Waste Firm Fined By DEQ

Piles Of Glass And Wood Sat Too Long

Posted: September 2, 2013

HARRISONBURG — A company that runs a Harrisonburg waste facility is being fined by the Virginia Department of Environmental Quality for failing to reach goals set by DEQ last year, according to a department official.

A consent order signed by Green Earth LLC was posted on the DEQ website last week, with the company agreeing to a $1,300 fine. The fine stems from a 2012 letter of agreement between Green Earth and DEQ stating that a “commingled” glass pile was too big, according to the consent order.

Green Earth, located at 3330 Kratzer Road, is a materials recovery facility that reclaims glass and wood for reuse. The glass pile had plastic and other waste mixed in it, which is also a violation, according to Karen Hensley, the enforcement specialist for DEQ’s Valley Regional Office, based in Harrisonburg.

Green Earth picks up trash from four counties, including Rockingham County but does not store the refuse. It only collects recycling for Rockingham County.

In July 2012, Green Earth signed the letter of agreement stating that the glass pile of about 84,000 tons exceeded DEQ standards, according to the order.

A letter of agreement is not a sanction and initiates a yearlong period in which the company can fix the problem without being fined, Hensley said.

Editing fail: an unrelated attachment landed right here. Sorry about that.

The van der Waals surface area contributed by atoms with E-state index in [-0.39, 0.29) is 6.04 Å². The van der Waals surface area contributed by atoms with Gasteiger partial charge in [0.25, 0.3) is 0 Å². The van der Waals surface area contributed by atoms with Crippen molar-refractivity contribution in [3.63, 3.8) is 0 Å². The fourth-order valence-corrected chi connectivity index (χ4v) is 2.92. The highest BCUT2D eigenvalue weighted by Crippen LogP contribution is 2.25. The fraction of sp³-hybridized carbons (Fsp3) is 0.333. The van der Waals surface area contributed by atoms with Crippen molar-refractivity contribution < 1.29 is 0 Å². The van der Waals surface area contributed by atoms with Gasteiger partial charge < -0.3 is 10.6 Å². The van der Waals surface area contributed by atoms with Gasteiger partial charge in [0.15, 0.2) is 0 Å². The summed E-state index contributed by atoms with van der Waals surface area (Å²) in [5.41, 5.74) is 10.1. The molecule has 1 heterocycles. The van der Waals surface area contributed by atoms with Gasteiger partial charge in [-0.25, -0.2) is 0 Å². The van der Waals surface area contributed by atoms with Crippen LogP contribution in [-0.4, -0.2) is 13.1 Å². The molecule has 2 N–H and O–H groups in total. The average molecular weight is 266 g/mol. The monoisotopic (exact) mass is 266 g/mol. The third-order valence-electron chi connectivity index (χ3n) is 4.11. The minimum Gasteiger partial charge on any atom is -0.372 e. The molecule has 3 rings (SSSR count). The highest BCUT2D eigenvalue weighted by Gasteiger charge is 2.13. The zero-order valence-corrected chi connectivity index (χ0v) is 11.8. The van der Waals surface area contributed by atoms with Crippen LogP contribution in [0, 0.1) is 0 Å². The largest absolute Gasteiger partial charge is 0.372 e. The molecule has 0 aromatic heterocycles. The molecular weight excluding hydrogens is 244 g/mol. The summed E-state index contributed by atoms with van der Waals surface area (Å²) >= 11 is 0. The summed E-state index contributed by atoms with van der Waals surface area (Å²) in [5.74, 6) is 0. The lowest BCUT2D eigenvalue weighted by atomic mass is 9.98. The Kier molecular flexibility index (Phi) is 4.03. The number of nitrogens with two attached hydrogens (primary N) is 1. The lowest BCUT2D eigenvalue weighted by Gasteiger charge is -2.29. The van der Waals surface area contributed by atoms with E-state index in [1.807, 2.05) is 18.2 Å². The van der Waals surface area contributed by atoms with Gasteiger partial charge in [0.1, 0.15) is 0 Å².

The DEQ requires that 75 percent of materials brought in at a materials recovery facility be used in a year and Green Earth’s glass pile was not in compliance with that proportion, although the company was making progress, Hensley said.

Compared to the 1.93 acres listed on the consent order, the glass pile is 90 percent gone, according to Victoria Simmons, the business’ owner.

“When I look at it and see what I have left to do, we have maybe a month to go on it,” Simmons said

If not for this summer’s steady rain, the glass pile would have been gone. The materials that she’s brought in since the letter of agreement have already been processed, she said.

Simmons said the glass got out of hand after the business accepted large collections from Richmond not long after the business started in 2008.

When the housing bubble burst, she said, the concrete aggregate the company produced from the glass, was no longer in demand, so it was stuck with a mountain of glass.

The order also cited 6,039-cubic-yard pile of wood, mostly from construction materials and brush, that also failed to meet regulations, Simmons said.

“Obviously, since I had a year to get my glass done, I was focused on that and the wood was next,” Simmons said.

To focus on the glass, Green Earth had to rent a better screen to process the glass, she said. To afford the screen, the business sold its wood chipper. Soon after the glass pile is gone, Green Earth will rent a chipper to attack the woodpile.

Hensley said the fine was on the lower side compared to what it could have been. The total possible fine was unavailable Sunday. Green Earth must also provide quarterly reports on both piles starting Jan. 30.“It’s a fairly low penalty and it’s reflective of their good faith effort to date to remove the pile,” Hensley said. “They’ve been working on it while the order was being drafted, so they’ve made significant progress since the inspection.”

After consent orders are posted for public notice on the DEQ website, there is a 30-day period for comment.

“After the 30 days, if there are no issues …  then this would be signed by our director and it would be effective,” Hensley said.

The period ends Sept. 21, at which point the penalty would go into place, Hensley said.

“In the big picture, it’s not ever good to get a fine, but [the DEQ was] really more than fair,” Simmons said.

Contact Alex Rohr at 574-6293 or arohr@dnronline.com

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